Factbox: Obama pushes small business lending plan

Fri Jul 23, 2010 3:21pm EDT

U.S. President Barack Obama speaks at the groundbreaking of a factory for Compact Power Inc. in Holland, Michigan July 15, 2010. REUTERS/Kevin Lamarque

U.S. President Barack Obama speaks at the groundbreaking of a factory for Compact Power Inc. in Holland, Michigan July 15, 2010.

Credit: Reuters/Kevin Lamarque

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(Reuters) - President Barack Obama is urging the Senate to pass a proposal that would provide $30 billion in capital the government could invest in independent community banks to increase lending to small businesses.

The House of Representatives last month passed its version of the bill, which provides for federal investments in independent banks with assets less than $10 billion. Supporters say the lending fund would support as much as $300 billion in new loans to small businesses, which account for a large portion of job creation in the U.S. economy.

Small businesses have been struggling to get loans since the financial crisis dried up credit availability.

Critics call the plan another government bailout for businesses similar to the $700 billion Troubled Asset Relief Program, which was used to prop up Wall Street firms during the 2008-2009 financial crisis.

Some of the tax and other provisions in the proposed bill have been modified from an earlier version. Here are the details of the proposed bill:

SMALL BUSINESS LENDING FUND

* The Senate bill, like the version passed by the House, would establish a $30 billion fund to provide capital to small community banks to prompt small business lending.

* Only banks with less than $10 billion in assets will be eligible. More than 90 percent of eligible banks have less than $1 billion in assets.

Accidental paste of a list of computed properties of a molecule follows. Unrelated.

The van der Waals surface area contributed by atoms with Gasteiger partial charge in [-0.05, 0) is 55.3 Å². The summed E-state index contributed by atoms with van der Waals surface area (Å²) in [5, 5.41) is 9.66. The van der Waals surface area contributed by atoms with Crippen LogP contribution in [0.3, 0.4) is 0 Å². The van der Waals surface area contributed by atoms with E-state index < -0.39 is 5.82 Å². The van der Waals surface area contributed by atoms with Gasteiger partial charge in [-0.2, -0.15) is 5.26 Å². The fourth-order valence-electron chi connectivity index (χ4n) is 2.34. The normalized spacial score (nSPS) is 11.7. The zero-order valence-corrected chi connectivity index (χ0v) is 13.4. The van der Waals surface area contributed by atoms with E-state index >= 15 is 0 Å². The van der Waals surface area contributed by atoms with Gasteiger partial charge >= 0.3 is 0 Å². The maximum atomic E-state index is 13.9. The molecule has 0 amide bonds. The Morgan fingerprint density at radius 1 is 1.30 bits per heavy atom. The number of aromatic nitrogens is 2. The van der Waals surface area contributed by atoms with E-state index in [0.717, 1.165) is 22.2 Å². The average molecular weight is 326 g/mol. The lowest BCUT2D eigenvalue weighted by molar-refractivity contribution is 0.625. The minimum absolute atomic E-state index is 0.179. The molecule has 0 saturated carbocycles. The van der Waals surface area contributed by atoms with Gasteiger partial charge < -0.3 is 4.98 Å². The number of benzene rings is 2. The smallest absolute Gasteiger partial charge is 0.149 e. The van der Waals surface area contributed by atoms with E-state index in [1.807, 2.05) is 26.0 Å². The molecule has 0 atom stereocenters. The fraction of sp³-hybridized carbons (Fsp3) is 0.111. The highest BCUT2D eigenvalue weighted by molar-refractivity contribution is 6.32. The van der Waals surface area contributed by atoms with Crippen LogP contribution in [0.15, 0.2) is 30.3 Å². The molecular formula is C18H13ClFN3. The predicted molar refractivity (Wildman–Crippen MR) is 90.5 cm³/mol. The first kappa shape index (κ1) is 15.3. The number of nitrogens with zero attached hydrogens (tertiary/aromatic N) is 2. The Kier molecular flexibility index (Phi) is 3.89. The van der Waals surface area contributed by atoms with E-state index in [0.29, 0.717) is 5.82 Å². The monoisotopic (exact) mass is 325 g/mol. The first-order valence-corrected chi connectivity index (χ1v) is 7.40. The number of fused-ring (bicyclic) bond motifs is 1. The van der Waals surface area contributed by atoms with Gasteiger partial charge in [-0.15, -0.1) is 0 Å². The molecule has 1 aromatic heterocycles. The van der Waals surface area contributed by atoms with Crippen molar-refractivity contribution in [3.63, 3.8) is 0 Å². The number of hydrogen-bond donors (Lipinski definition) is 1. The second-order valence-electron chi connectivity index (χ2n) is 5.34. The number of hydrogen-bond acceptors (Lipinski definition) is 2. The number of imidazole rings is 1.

* Banks would pay a 5 percent dividend on the government capital investments. But dividend payments would decrease to as low as 1 percent as banks increase small business lending relative to a 2009 base level.

* Banks that do not increase their small business lending in the first two years after receiving the capital are to pay a 7 percent dividend.

OTHER PROVISIONS IN THE PROPOSED SENATE BILL

* The Senate bill provides $1.5 billion to support existing state small business credit initiatives. An earlier version provided $900 million. The House bill provides as much as $2 billion to help state initiatives.

* Small Business Administration loan limits would be increased in the Senate bill to $5 million from $2 million. SBA limits for its 504 lending program for commercial real estate projects would be increased to $5.5 million from $1.5 million. Loan limits for microloans would rise to $50,000 from $35,000.

* To encourage investments in small businesses, the bill would exclude some small business stock sales from capital gains taxes. The stock must be held for more than five years.

* Small business deductibles for start-up costs would be doubled to $10,000.

* Small businesses would be able to immediately expense up to $250,000 in capital spending. The bill also extends through 2010 tax provisions that allowed businesses in 2008 and 2009 to more quickly write off purchases of new equipment and other depreciable property.

* The bill frees up capital by allowing small businesses to carry back general business tax credits to offset taxes paid over the previous five years, instead of the current one year carry back. Anything left over can be carried forward for 20 years.

* The cost of the lending provisions and small business tax breaks are to be offset by a number of revenue-raising provisions aimed at clarifying and tightening tax rules.

* The bill would tighten eligibility rules on the cellulosic biofuel producer tax credit to exclude highly corrosive fuels such as crude tall oil which is a by-product of paper manufacturing.

(Reporting by Donna Smith; Editing by Neil Stempleman)

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